Day 3

Mantener el mismo plié,

Mercedes says this a lot in class.

Maintain the same plié.

Or, as I like to say, don’t bounce.

In flamenco dance we must remain grounded. The upper body projects upward while the lower body connects with the floor.

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Day 2: How To Keep Your Shoulders Down [Flamenco Home Challenge]

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Day 2: How To Keep Your Shoulders Down [Flamenco Home Challenge]

It's Day 2 of the 10-Day Dance Like You're In Class With Mercedes Ruíz Home Challenge! How did the breathing activity go for you yesterday? Angela had an interesting realization about her breath; check out her comment here

Below you’ll find my reflections along with a new home activity...

I applied yesterday’s challenge activity to a remate and marcaje por bulerías since I’ve been wanting to improve my bulerías.

I noticed that thinking about the breath before I started set me up to breathe more fluidly while I was dancing. While it was easier to focus on breathing during the marcaje than it was during the remate (probably because of the complicated rhythms, footwork, and body slapping) I could execute the remate with more ease when I was aware of my breathing. What about you? What did you notice?

Now for today’s challenge,

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Day 1 : Improve Your Breathing, Improve Your Dancing [Flamenco Home Challenge]

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Day 1 : Improve Your Breathing, Improve Your Dancing [Flamenco Home Challenge]

Welcome to the 10-Day Dance Like You’re in Class with Mercedes Ruíz Home Challenge. I’m looking forward to the next ten days of virtual dance class with you!

Before we get into today's activity (an exercise to help you breathe better and in turn dance better), did you get a chance to think about your why? Why do you dance flamenco? How does it make you feel? Do you have performance goals or do you just like dancing in class and on your own? Do you dance professionally or for a hobby? You can share your why here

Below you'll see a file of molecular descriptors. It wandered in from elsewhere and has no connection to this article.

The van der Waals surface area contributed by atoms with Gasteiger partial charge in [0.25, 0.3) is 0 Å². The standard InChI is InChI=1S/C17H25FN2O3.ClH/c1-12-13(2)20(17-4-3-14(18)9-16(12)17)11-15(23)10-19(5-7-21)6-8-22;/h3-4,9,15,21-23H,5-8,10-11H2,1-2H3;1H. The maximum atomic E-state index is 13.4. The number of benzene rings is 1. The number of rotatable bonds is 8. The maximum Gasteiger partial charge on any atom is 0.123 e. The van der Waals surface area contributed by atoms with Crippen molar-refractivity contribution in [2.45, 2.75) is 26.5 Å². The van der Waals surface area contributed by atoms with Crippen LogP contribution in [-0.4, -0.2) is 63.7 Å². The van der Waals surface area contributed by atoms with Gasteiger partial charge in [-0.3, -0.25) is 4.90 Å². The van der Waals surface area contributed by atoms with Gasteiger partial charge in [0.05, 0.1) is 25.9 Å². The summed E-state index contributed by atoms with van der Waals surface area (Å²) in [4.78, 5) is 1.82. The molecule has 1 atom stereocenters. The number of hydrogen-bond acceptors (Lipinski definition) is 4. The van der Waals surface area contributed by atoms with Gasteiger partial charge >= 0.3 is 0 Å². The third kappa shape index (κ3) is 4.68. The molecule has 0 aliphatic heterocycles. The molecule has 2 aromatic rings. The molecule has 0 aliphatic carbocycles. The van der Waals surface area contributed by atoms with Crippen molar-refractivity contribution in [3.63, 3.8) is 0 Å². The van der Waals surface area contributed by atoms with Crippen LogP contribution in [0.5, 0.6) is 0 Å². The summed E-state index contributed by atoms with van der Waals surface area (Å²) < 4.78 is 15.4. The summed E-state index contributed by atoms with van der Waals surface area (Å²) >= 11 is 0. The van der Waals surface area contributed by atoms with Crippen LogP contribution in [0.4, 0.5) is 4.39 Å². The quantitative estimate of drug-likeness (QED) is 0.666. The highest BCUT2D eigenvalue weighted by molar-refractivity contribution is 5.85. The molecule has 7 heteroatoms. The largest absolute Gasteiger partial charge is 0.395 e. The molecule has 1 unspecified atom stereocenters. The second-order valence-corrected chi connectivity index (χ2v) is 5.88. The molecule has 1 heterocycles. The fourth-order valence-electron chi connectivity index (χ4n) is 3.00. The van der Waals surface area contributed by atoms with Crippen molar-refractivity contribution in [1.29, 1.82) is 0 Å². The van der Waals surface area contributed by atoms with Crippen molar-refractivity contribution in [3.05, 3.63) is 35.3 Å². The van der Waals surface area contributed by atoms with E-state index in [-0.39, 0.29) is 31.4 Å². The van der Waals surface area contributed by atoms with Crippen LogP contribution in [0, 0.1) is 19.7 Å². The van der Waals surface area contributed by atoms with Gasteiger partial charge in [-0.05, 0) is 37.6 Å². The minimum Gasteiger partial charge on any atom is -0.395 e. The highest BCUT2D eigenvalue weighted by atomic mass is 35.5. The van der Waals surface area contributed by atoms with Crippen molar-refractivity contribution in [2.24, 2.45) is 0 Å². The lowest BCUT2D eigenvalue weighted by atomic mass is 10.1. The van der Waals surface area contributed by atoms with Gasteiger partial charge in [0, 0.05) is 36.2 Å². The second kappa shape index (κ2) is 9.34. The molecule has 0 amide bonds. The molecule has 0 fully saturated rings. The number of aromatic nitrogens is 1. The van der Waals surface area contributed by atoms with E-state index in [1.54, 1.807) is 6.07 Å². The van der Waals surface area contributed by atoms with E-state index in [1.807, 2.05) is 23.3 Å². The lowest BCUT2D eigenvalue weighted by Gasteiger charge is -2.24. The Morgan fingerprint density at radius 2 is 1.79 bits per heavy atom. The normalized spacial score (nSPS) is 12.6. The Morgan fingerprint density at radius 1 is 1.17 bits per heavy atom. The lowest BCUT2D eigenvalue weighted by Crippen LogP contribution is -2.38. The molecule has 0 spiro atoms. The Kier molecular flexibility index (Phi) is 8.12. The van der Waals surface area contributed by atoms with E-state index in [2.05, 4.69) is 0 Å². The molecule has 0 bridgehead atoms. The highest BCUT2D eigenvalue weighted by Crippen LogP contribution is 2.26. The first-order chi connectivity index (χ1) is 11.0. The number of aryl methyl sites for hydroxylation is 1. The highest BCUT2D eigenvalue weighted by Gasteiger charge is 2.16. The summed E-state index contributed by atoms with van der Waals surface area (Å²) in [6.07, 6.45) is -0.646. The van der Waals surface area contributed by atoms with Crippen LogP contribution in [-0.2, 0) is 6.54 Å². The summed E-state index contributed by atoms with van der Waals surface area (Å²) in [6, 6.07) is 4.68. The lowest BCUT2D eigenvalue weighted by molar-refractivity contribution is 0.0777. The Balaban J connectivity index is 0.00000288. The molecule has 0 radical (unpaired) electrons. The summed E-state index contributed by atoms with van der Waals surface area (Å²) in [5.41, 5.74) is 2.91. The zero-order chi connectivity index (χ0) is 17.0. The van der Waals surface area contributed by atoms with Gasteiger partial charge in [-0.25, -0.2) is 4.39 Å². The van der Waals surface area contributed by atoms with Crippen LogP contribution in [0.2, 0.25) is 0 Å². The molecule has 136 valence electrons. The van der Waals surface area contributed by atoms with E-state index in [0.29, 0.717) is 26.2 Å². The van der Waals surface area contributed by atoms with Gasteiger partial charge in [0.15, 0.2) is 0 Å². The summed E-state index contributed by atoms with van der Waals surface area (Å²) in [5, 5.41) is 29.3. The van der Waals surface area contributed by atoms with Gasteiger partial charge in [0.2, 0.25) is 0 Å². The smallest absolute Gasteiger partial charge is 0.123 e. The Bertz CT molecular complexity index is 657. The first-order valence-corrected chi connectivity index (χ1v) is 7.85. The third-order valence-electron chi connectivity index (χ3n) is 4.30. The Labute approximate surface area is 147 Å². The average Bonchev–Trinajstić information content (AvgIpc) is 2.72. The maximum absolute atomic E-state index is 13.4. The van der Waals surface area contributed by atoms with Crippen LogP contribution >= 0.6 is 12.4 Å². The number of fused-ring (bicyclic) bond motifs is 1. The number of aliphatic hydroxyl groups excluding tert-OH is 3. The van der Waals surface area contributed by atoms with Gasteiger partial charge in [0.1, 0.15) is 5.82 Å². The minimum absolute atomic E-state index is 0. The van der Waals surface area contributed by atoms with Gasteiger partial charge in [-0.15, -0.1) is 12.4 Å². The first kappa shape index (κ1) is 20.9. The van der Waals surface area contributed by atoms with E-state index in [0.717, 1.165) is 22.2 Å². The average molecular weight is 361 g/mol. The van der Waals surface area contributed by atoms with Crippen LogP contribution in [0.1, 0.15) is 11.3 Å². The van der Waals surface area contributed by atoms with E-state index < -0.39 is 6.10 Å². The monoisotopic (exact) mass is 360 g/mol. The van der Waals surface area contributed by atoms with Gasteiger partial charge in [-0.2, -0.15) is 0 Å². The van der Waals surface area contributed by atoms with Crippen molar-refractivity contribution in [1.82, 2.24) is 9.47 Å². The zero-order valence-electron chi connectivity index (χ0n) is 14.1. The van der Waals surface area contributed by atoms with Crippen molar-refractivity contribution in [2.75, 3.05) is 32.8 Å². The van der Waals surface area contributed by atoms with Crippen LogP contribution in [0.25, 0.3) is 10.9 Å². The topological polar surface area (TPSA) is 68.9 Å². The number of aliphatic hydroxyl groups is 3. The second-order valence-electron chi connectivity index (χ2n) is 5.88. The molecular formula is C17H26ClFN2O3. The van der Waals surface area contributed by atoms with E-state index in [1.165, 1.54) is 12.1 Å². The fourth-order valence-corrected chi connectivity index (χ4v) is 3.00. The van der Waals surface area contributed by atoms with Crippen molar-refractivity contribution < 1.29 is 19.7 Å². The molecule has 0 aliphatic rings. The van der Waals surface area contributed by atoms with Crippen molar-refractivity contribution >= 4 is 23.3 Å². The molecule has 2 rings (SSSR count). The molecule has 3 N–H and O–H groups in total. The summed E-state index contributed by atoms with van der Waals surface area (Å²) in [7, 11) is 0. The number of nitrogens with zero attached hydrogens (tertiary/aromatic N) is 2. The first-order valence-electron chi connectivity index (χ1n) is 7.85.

(If you want to review how this 10-day challenge is set up, you can do that here.)

Okay, on to today's challenge.

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A Student's View of Learning to Dance Flamenco in Jerez

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A Student's View of Learning to Dance Flamenco in Jerez

A couple of weeks ago, Virigina, a Flamenco Tour alum, sent me the following account of her time on the Flamenco Tour to Jerez. If you're curious about what happens on the Flamenco Tour, read on... 

My Trip to Jerez

by: Virginia O'Hanlon

I have danced and taught Afro Cuban, Haitian and Brazilian dance for many years. I'm the sort of explorer who likes to "go to the source" so I have gone to these countries many times on dance/study trips. There were a few great trips, some ok, and two really miserable experiences. 

I'm fairly new to flamenco -had 2 years in at the time of this trip- but became intrigued by the "por fiesta" dances so I started looking around for ways to study in Spain, particularly Jerez. I discovered Laura's trips, and it seemed like a structure that would work well for me, so I went last October. It was without a doubt one of the best, richest experiences that I've had, and here are some reasons why.

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Why I Started Dancing Flamenco ~ How Did You Get Into It?

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Why I Started Dancing Flamenco ~ How Did You Get Into It?

It's September, so let's do a little first day of school, getting-to-know-eachother activity. I'm actually not kidding about that. People have been inquiring about my 'flamenco journey' so below I tell you how it began for me. (Later, why not tell me how you became interested in flamenco?)

My Introduction to Flamenco

I was a junior in college. I was struggling through Spanish class.

The professor spoke only in español which basically left me feeling like a Charlie Brown character being mwoah mwoah mwoahed at for hours upon end.

Every day we would watch this educational novela, answer questions related to the day's episode, and then "discuss" it. I rarely knew what was going on.

As you may have gathered, I did not particularly enjoy the class. While I constantly felt confused, behind, and overwhelmed, I am full of gratitude for the experience,

Agradecimiento.

You see, had it not been for this class, I'm not sure I would be dancing flamenco today.

Here's what happened

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How I Went In | Class With Mercedes

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How I Went In | Class With Mercedes

"I want to be in class with Mercedes ALL of the time." That is what I wrote in my journal on April 13, 2011.

But let's go back in time.

I arrived in Jerez on Friday, March 25 and began investigating classes to take.

Though secretly, I did not want to go to any.

A week in Jerez by myself.